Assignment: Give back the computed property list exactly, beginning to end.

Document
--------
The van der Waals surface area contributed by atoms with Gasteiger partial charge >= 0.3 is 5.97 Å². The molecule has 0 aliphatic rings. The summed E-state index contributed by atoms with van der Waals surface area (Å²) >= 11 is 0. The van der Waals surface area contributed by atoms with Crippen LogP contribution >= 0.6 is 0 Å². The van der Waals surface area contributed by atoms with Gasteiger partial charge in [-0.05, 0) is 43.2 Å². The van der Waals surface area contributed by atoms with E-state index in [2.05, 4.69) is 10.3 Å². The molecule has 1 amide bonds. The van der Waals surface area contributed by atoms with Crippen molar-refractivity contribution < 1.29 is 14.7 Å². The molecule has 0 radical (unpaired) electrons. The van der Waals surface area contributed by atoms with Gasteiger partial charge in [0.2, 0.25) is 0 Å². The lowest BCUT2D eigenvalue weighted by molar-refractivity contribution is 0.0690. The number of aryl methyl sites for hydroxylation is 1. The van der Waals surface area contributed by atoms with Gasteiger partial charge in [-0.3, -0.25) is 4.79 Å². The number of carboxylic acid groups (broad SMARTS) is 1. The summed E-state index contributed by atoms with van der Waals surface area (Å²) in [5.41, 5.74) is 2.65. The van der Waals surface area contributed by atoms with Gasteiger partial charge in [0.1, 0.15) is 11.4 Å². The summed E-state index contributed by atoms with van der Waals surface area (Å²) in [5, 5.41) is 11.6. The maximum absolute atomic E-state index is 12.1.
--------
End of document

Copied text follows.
The van der Waals surface area contributed by atoms with Gasteiger partial charge >= 0.3 is 5.97 Å². The molecule has 0 aliphatic rings. The summed E-state index contributed by atoms with van der Waals surface area (Å²) >= 11 is 0. The van der Waals surface area contributed by atoms with Crippen LogP contribution >= 0.6 is 0 Å². The van der Waals surface area contributed by atoms with Gasteiger partial charge in [-0.05, 0) is 43.2 Å². The van der Waals surface area contributed by atoms with E-state index in [2.05, 4.69) is 10.3 Å². The molecule has 1 amide bonds. The van der Waals surface area contributed by atoms with Crippen molar-refractivity contribution < 1.29 is 14.7 Å². The molecule has 0 radical (unpaired) electrons. The van der Waals surface area contributed by atoms with Gasteiger partial charge in [0.2, 0.25) is 0 Å². The lowest BCUT2D eigenvalue weighted by molar-refractivity contribution is 0.0690. The number of aryl methyl sites for hydroxylation is 1. The van der Waals surface area contributed by atoms with Gasteiger partial charge in [-0.3, -0.25) is 4.79 Å². The number of carboxylic acid groups (broad SMARTS) is 1. The summed E-state index contributed by atoms with van der Waals surface area (Å²) in [5.41, 5.74) is 2.65. The van der Waals surface area contributed by atoms with Gasteiger partial charge in [0.1, 0.15) is 11.4 Å². The summed E-state index contributed by atoms with van der Waals surface area (Å²) in [5, 5.41) is 11.6. The maximum absolute atomic E-state index is 12.1.